Most of us have probably heard the phrase “the joy of the Lord is my strength” at some point or another. In my experience, it seems that this particular phrase has become more of a saying people quote to one another than the life and truth that it was intended to carry.
Let me explain. Many people use this phrase when describing themselves in a difficult situation or as a “pep talk” for someone else who is going through a tough time. It has become a cliche saying for many Christians. The problem with this is that is has lost all its power and intent. This phrase, in its original context has a key for us to truly enjoy the Lord and live in the fullness of His incredible joy.
The story of Nehemiah is one that may or may not be familiar to you so we will give just a brief overview. The Jews had been in exile and captivity for many years and had finally gone back to Judah, their home. Nehemiah, a Jew, was a wine bearer for King Artaxerxes. One day some fellow Jews came to visit Nehemiah and he inquired about his fellow Jews. The report was not good. In fact, Judah had been destroyed with the “wall of Jerusalem being torn down and the gates destroyed by fire”.
Nehemiah fasts and prays and mourns for his people and cries out to God for help. God answers Nehemiah by giving him favor with the king and, to make a long story short, provides Nehemiah with all the money and resources he needs to go and have the city rebuilt. So Nehemiah goes and begins the process of rebuilding the city, facing opposition along the way, but persisting in the call he has. Eventually, the city is rebuilt and the people are gathered together to celebrate and read the law, which for many years had been out of their hands.
That brings us to chapter 8, where this famous phrase is located. Now again, understand that the people are gathered in their “new” city and are hearing the law read to them afresh and anew. This should be a happy time but instead the people are weeping. Let’s look at what it says:
Then Ezra praised the Lord, the great God, and all the people chanted, “Amen! Amen!” as they lifted their hands. Then they bowed down and worshiped the Lord with their faces to the ground. Then Nehemiah the governor, Ezra the priest and scribe and the Levites who were interpreting for the people said to them, “Don’t mourn or weep on such a day as this! For today is holy and a sacred day before the Lord your God.” For the people had all been weeping as they listened to the words of the Law (Nehemiah 8:6;9)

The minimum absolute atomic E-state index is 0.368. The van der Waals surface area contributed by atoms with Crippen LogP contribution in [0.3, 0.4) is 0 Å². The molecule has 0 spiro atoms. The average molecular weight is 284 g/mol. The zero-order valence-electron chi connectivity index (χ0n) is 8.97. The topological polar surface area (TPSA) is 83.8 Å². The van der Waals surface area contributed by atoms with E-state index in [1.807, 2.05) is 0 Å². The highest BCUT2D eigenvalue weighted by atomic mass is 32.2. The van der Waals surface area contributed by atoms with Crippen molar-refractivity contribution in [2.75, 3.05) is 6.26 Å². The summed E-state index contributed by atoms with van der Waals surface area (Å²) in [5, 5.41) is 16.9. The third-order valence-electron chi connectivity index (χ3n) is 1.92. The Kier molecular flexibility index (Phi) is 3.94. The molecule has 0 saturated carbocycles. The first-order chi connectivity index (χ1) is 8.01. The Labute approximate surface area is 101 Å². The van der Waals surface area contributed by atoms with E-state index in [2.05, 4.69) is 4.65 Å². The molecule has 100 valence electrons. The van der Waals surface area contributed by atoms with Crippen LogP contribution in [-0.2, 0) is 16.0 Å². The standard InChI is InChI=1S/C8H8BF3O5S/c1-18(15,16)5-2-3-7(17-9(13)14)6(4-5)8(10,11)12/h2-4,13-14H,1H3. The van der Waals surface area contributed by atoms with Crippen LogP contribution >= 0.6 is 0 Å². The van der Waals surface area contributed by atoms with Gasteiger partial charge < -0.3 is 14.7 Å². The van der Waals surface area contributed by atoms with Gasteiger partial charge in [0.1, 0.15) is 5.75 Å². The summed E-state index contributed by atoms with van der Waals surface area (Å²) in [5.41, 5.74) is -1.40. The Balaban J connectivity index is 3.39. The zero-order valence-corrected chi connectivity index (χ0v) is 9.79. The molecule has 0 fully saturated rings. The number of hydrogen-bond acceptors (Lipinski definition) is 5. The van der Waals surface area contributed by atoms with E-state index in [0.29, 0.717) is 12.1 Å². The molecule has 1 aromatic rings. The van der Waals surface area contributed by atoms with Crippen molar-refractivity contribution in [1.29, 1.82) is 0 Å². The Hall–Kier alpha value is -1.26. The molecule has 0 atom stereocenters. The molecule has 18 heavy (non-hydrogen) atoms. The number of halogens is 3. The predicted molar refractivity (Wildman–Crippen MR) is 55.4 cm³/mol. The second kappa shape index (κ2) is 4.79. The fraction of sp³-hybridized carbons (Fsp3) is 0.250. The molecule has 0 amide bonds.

We can draw many conclusions from these verses as to why they were weeping on such a celebrated day, maybe it was simply like it said, they were weeping as they listened to the Law, knowing that they had simply transferred one form of bondage to another. I believe this passage is prophetic of the New Covenant and the realities that come with the finished work of the Cross.
We have all, at one time, been in bondage and captivity to sin with our walls and gates destroyed by its enslavement. Like, Nehemiah in his time, God was grieved at this bondage and sent One to rescue and redeem us. The problem is that many who have been freed from sin have simply traded their bondage of sin for another – the bondage of law and rules. You can’t have both freedom and bondage. The problem with much of modern Christianity is that we have been freed from our bondage to sin through Jesus Christ but we “weep and mourn” because we are clinging to a law that has been completely fulfilled in Jesus and now has no control over us.
The real key is what is said next: Then he continued and said, Go and celebrate, eat the fat and drink the sweet wine, for this day is holy to the Lord your God; and be not grieved, depressed or sad, for the joy of the Lord is your strength.
Go and celebrate! That is your part of the New Covenant – go and celebrate. Eat the fat and drink the wine. Do you know what the fat is? In those days, when the priest made the sacrifice of the lamb, once the sacrifice was consumed what was left over was the fat, the goodness of the meat. Kind of like a BBQ. Once the sacrifice was complete, the priest got to take and eat the fat of the sacrifice, the good part, the tasty part, the part that makes you happy. I love to BBQ and any one who loves to eat meat will tell you that the flavor is in the fat. The best part is the fat because it containes the part that makes you happy. Jesus said to eat His flesh and drink His blood which is the New Covenant. Jesus was sacrificed and as priests of God, we get to enjoy the fat and drink the wine. Do you know why? Because it makes you happy!
This day – all your days in freedom – are holy to the Lord, therefore there should be no sadness or depression or grieving because those things are NOT a part of your New Covenant and New Creation realities. In God’s presence, which you and I live in continually, there is fullness of joy. Why? Because we know to eat the fat and drink the wine! The joy of the Lord is our strength – every day and in every situation because we have learned to eat the fat and drink the wine.
Here is the key to your unending joy – feast on Jesus! Eat the fat and drink the wine and forever be intoxicated on Him. In the natural, someone who is intoxicated is “happy”, why? because they are overtaken by a substance that overpowers them and relieves them of their distresses. In the same way, but only greater, the intoxication of the Spirit makes you eternally happy and releases you from all of the cares and worries that life tries to put in your way. You can literally laugh in the face of adversity because it has no power compared to the intoxication and inebriation of the feast that is Jesus and His complete work on the Cross.
So go ahead, let go of your mourning and weeping and everything that holds you in, go to the altar and take a big swipe of the fat and a goblet full of wine and enjoy the joy that is the Lord!